SEARCH
« How 4 technologies designed to prevent hot car deaths work | Main | Man, almost 90, serenades his wife while celebrating their 70th anniversary »
Tuesday
Jun132017

House clears major Veterans Affairs reform bill, sends to White House

United States Department of Veterans Affairs(WASHINGTON) -- The House overwhelmingly approved a bill to reform the Department of Veterans Affairs Tuesday, sending the measure to the White House for President Trump’s signature.

The bill, passed on a bipartisan 368-55 vote, would make it easier for the VA Secretary to fire department employees, a move that advocates say would improve accountability at the scandal-plagued agency.

It would also boost protections for whistleblowers that report wrongdoing, and create an office within the VA to support whistleblower protections.

Congress set its sights on VA reform in 2014, after a whistleblower claimed that roughly 40 veterans died waiting up to 21 months for care at a VA hospital in Phoenix. That scandal led to the resignation of former VA Secretary Eric Shinseki in May of 2014.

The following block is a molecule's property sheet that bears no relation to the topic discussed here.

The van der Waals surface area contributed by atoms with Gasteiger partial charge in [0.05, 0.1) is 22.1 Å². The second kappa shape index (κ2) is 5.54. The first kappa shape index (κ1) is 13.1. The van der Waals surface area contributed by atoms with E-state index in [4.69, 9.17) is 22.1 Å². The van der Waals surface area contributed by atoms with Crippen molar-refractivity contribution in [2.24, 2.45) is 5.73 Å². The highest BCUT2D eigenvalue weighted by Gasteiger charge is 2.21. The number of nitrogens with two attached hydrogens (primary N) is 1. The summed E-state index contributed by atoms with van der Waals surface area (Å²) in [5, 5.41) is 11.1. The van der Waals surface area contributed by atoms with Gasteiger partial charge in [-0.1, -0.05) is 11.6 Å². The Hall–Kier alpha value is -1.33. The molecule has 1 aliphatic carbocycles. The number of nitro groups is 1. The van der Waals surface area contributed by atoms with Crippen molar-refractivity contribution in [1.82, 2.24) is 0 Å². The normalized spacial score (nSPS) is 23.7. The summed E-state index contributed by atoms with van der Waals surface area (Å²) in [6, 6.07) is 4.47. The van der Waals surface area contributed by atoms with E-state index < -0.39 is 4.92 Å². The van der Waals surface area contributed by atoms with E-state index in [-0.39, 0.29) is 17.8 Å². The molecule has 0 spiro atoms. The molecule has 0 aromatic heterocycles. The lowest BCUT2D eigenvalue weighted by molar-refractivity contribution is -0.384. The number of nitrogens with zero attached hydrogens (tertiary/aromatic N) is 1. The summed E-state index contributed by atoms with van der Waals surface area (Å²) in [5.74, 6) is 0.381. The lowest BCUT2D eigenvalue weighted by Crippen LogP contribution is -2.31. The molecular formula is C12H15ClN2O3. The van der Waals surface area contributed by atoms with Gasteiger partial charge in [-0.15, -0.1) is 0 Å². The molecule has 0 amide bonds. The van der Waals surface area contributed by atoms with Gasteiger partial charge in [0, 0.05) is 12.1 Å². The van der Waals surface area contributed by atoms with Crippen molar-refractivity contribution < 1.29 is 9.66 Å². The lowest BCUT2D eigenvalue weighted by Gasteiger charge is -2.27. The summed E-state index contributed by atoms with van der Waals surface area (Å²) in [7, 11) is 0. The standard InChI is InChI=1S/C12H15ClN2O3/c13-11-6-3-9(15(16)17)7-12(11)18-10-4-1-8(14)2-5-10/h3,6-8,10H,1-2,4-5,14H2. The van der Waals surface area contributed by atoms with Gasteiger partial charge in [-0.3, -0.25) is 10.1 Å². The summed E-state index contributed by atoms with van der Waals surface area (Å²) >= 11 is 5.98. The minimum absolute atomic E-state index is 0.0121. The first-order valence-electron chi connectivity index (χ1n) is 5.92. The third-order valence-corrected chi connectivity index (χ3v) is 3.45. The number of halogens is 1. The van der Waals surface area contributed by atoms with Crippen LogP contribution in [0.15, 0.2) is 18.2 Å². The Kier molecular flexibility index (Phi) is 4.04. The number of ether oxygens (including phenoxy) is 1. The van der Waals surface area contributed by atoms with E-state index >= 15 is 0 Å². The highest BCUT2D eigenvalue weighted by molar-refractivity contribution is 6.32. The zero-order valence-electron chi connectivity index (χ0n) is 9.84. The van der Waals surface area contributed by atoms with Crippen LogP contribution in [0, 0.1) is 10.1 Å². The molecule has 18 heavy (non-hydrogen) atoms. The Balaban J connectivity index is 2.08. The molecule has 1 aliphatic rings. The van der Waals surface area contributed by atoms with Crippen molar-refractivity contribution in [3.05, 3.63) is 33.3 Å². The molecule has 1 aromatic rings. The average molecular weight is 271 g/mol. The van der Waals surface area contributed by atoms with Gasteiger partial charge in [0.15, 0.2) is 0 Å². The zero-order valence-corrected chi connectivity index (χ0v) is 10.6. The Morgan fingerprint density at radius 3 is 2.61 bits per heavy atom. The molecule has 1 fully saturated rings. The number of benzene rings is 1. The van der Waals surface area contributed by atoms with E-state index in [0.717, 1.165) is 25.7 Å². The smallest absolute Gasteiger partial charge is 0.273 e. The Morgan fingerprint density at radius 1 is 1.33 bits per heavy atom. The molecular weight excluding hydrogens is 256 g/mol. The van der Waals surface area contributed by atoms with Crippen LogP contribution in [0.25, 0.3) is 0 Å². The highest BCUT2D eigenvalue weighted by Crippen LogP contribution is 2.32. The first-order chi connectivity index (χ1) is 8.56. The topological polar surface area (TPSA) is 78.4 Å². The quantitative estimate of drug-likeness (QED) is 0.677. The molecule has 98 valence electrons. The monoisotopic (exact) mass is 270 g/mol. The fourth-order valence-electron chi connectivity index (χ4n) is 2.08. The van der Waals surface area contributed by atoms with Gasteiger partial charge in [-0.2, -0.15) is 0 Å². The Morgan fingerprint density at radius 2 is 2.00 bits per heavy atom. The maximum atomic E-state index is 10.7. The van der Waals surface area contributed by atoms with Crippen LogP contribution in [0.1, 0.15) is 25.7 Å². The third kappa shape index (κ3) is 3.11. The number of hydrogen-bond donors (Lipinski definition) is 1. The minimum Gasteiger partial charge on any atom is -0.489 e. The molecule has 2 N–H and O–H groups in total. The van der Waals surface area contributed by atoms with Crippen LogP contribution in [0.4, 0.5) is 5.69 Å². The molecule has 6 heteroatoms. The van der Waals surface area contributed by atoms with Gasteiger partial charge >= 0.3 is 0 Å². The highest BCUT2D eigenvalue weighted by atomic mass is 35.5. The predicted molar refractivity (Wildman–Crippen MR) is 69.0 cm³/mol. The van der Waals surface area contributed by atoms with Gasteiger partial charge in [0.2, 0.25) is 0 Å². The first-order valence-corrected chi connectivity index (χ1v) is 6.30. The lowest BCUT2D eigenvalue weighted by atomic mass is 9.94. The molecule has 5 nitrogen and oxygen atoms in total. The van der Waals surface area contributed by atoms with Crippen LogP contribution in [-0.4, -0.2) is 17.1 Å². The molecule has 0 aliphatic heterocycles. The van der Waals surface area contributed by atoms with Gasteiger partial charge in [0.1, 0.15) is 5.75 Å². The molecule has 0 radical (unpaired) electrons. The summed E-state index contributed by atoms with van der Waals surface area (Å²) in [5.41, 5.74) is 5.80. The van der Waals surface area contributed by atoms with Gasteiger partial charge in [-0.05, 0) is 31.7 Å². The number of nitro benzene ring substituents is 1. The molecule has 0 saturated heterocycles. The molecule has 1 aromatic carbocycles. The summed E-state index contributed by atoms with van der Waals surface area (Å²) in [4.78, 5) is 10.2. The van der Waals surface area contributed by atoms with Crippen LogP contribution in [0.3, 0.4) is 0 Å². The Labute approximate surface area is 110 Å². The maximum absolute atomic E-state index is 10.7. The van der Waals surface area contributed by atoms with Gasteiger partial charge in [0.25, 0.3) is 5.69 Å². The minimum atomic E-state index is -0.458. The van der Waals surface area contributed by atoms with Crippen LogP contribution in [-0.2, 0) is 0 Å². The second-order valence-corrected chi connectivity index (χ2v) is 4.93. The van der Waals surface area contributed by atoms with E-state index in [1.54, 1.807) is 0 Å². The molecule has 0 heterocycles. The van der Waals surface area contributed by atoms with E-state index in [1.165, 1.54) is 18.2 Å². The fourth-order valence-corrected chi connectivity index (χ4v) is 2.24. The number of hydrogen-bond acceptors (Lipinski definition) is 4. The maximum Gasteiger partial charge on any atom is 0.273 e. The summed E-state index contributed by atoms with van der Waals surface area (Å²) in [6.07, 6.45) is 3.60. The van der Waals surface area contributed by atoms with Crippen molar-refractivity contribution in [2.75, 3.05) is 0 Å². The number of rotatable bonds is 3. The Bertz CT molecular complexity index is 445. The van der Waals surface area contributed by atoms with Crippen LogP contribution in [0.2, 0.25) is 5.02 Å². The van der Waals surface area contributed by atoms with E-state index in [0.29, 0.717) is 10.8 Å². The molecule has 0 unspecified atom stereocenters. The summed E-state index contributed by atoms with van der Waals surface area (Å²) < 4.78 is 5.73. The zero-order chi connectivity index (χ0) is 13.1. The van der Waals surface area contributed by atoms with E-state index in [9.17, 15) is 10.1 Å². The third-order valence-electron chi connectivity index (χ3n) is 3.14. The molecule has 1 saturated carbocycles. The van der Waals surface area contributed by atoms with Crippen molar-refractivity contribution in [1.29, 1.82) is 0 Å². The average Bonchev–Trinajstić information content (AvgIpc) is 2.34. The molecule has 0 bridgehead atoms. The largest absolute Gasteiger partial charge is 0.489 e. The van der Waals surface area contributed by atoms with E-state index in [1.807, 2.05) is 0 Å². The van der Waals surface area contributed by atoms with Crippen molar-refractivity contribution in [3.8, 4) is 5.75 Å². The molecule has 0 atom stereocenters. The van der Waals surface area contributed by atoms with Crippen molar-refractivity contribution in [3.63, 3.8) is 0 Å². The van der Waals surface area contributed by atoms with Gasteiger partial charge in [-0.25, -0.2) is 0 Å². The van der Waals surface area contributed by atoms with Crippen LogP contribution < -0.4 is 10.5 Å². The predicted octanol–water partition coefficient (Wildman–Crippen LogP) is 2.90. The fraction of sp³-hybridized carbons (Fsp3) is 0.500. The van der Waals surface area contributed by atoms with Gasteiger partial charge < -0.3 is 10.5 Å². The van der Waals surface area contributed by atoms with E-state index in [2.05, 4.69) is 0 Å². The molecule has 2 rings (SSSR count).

“It’s common sense -– we need to hold our employees accountable for their actions if they violate the public trust, and at the same time protect whistleblowers from retaliation,” Secretary David Shulkin, who supported the bill, said in a statement.

Speaking on the House floor, House Majority Leader Kevin McCarthy (R-California), said the bill addresses the VA’s “culture of ambivalence” and “lack of accountability.”

“Fixing the culture at the VA requires us to acknowledge the great work of the many without leaving them tainted with the incompetence and scandal of the few," he said. "It requires removing the bad apples."

Rep. Tim Walz (D-Minnesota), the top Democrat on the House Veterans Affairs Committee, said in a statement that the bill “will bring real, long-lasting accountability” to the VA “in a way that will stand up to constitutional muster.”

The bill was criticized by American Federation of Government Employees, which represents 700,000 federal workers. The group claimed the measure is anti-union and would undermine due process for workers.

“To call this a dangerous precedent is an understatement," J. David Cox, the union’s national president, said in a May hearing before the Senate. "To anyone who cares about the apolitical and objectively qualified civil service this bill is a disgrace."

The Senate previously approved the bill on a unanimous voice vote.

Copyright © 2017, ABC Radio. All rights reserved.







ABC News Radio